An example of a rotameter is shown diagrammatically in Figure 1. It consists of a vertical tube with a tapered bore containing a float. The float rises in the tube as the flowrate increases and the flowrate can be read directly off a scale which is usually marked on the tube. Rotameters can be used to measure the volumetric flowrate of either liquid or gas and are amongst the simplest and cheapest flowmeters in use. The flowrange is typically 10:1 and accuracy is usually 2 per cent.
Glass tubes are most common but the material varies from inexpensive machined acrylics to chemically resistant glass. For large sizes metal tubes can be used and the scale is attached to the float and viewed through a glass fronted sighting compartment below.
A spherical float can be used but these are prone to unsteadiness so it is more usual to find floats of various designs such as the one shown in Figure 1. A well designed float's resistance is insensitive to Reynolds number and thus the differential pressure across the float is the same at all heights in the tube. Miller (1983) explains that the float height therefore varies with flowrate to expose the cross sectional flow area that satisfies Bernoulli's equation, hence the alternative name of variable area meter. Martin (1949) describes procedures for when the resistance of the float is not constant.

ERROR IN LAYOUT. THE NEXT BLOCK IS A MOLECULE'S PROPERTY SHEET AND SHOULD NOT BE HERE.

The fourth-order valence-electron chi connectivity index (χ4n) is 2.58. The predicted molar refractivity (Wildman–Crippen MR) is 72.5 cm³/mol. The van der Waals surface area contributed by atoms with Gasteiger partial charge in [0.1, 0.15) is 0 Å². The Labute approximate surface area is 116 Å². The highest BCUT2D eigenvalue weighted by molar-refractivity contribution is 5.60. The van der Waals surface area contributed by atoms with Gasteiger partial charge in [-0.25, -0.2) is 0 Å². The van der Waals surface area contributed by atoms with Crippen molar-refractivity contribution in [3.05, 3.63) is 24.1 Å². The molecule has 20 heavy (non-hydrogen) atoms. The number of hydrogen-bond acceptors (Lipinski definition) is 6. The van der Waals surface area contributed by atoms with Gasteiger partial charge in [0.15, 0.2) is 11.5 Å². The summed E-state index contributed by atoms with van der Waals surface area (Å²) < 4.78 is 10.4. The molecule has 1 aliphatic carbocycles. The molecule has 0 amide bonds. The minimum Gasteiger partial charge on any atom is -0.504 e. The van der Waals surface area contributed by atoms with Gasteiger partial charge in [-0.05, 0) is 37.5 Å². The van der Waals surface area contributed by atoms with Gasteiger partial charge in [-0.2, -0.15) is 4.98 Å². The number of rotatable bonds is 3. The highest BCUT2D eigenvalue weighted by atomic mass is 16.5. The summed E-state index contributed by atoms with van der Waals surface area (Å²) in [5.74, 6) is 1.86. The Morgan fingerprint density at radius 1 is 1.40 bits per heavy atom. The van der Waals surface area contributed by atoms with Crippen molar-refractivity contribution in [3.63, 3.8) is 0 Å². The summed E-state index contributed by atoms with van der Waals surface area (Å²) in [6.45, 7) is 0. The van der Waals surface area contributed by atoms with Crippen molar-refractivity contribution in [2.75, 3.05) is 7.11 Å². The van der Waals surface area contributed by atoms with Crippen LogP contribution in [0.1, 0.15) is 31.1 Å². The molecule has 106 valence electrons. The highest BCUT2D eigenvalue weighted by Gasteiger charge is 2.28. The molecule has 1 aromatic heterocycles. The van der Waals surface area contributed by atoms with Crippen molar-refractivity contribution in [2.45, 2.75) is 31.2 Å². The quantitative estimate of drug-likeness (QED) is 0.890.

The scale on any rotameter relates to a particular density of fluid. Ower and Pankhurst (1977) explain that when operating with a fluid of slightly different density, the true flowrate can be calculated from where Qi is the indicated flowrate, ρc is the calibration density and ρa is the operating density.
Martin, J. J. (1949) Calibration of rotameters, Eng. Progress, 45, 338.
Miller, R. W. (1983) Flow Measurement Engineering Handbook, McGraw-Hill, New York.
Ower, E. and Pankhurst, R. C. (1977) The Measurement of Air Flow, Pergamon Press, Oxford.